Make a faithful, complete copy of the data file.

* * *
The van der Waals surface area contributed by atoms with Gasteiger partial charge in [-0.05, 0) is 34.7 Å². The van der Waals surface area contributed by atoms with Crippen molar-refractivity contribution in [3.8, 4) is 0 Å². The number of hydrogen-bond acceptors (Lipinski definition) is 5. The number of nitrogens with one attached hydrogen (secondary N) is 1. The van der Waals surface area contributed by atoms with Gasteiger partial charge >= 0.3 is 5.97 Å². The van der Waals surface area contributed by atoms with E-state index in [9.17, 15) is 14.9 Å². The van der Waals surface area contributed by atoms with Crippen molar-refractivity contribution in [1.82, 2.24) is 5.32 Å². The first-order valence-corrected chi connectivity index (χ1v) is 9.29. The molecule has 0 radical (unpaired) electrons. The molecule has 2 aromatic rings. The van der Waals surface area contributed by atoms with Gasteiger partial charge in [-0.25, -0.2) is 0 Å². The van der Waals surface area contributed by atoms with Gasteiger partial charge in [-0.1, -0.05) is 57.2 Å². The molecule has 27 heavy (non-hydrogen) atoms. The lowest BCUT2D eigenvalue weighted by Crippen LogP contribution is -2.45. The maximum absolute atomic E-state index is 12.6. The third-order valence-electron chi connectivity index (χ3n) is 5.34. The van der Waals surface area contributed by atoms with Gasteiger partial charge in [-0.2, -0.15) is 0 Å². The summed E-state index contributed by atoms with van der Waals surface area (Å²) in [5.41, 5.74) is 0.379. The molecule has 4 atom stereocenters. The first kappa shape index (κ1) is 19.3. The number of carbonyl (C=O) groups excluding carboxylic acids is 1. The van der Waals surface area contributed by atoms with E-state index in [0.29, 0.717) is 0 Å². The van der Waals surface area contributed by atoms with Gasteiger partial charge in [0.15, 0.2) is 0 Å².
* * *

The van der Waals surface area contributed by atoms with Gasteiger partial charge in [-0.05, 0) is 34.7 Å². The van der Waals surface area contributed by atoms with Crippen molar-refractivity contribution in [3.8, 4) is 0 Å². The number of hydrogen-bond acceptors (Lipinski definition) is 5. The number of nitrogens with one attached hydrogen (secondary N) is 1. The van der Waals surface area contributed by atoms with Gasteiger partial charge >= 0.3 is 5.97 Å². The van der Waals surface area contributed by atoms with E-state index in [9.17, 15) is 14.9 Å². The van der Waals surface area contributed by atoms with Crippen molar-refractivity contribution in [1.82, 2.24) is 5.32 Å². The first-order valence-corrected chi connectivity index (χ1v) is 9.29. The molecule has 0 radical (unpaired) electrons. The molecule has 2 aromatic rings. The van der Waals surface area contributed by atoms with Gasteiger partial charge in [-0.25, -0.2) is 0 Å². The van der Waals surface area contributed by atoms with Gasteiger partial charge in [-0.1, -0.05) is 57.2 Å². The molecule has 27 heavy (non-hydrogen) atoms. The lowest BCUT2D eigenvalue weighted by Crippen LogP contribution is -2.45. The maximum absolute atomic E-state index is 12.6. The third-order valence-electron chi connectivity index (χ3n) is 5.34. The van der Waals surface area contributed by atoms with Gasteiger partial charge in [-0.2, -0.15) is 0 Å². The summed E-state index contributed by atoms with van der Waals surface area (Å²) in [5.41, 5.74) is 0.379. The molecule has 4 atom stereocenters. The first kappa shape index (κ1) is 19.3. The number of carbonyl (C=O) groups excluding carboxylic acids is 1. The van der Waals surface area contributed by atoms with E-state index in [0.29, 0.717) is 0 Å². The van der Waals surface area contributed by atoms with Gasteiger partial charge in [0.15, 0.2) is 0 Å².